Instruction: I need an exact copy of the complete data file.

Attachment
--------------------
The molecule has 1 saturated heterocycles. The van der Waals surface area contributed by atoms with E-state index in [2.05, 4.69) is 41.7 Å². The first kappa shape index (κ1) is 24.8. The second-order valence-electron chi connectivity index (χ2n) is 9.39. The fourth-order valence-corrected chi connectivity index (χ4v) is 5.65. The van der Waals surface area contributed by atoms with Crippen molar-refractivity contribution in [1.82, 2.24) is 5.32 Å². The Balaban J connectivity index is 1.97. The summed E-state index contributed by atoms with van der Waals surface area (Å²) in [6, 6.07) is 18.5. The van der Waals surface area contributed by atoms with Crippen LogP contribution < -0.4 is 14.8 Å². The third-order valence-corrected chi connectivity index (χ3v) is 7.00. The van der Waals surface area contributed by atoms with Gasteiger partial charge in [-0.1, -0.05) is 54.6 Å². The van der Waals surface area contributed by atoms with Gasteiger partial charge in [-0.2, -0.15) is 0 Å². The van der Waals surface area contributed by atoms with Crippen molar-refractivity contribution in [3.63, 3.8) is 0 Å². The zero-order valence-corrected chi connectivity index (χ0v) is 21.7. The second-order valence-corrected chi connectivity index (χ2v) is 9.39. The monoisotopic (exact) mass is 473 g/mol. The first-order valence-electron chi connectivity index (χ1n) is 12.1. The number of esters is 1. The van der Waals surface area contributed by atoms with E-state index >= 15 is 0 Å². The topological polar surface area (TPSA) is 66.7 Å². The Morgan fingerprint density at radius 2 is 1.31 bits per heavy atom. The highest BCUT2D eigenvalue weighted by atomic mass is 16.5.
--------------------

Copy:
The molecule has 1 saturated heterocycles. The van der Waals surface area contributed by atoms with E-state index in [2.05, 4.69) is 41.7 Å². The first kappa shape index (κ1) is 24.8. The second-order valence-electron chi connectivity index (χ2n) is 9.39. The fourth-order valence-corrected chi connectivity index (χ4v) is 5.65. The van der Waals surface area contributed by atoms with Crippen molar-refractivity contribution in [1.82, 2.24) is 5.32 Å². The Balaban J connectivity index is 1.97. The summed E-state index contributed by atoms with van der Waals surface area (Å²) in [6, 6.07) is 18.5. The van der Waals surface area contributed by atoms with Crippen LogP contribution < -0.4 is 14.8 Å². The third-order valence-corrected chi connectivity index (χ3v) is 7.00. The van der Waals surface area contributed by atoms with Gasteiger partial charge in [-0.1, -0.05) is 54.6 Å². The van der Waals surface area contributed by atoms with Gasteiger partial charge in [-0.2, -0.15) is 0 Å². The van der Waals surface area contributed by atoms with Crippen molar-refractivity contribution in [3.63, 3.8) is 0 Å². The zero-order valence-corrected chi connectivity index (χ0v) is 21.7. The second-order valence-corrected chi connectivity index (χ2v) is 9.39. The monoisotopic (exact) mass is 473 g/mol. The first-order valence-electron chi connectivity index (χ1n) is 12.1. The number of esters is 1. The van der Waals surface area contributed by atoms with E-state index >= 15 is 0 Å². The topological polar surface area (TPSA) is 66.7 Å². The Morgan fingerprint density at radius 2 is 1.31 bits per heavy atom. The highest BCUT2D eigenvalue weighted by atomic mass is 16.5.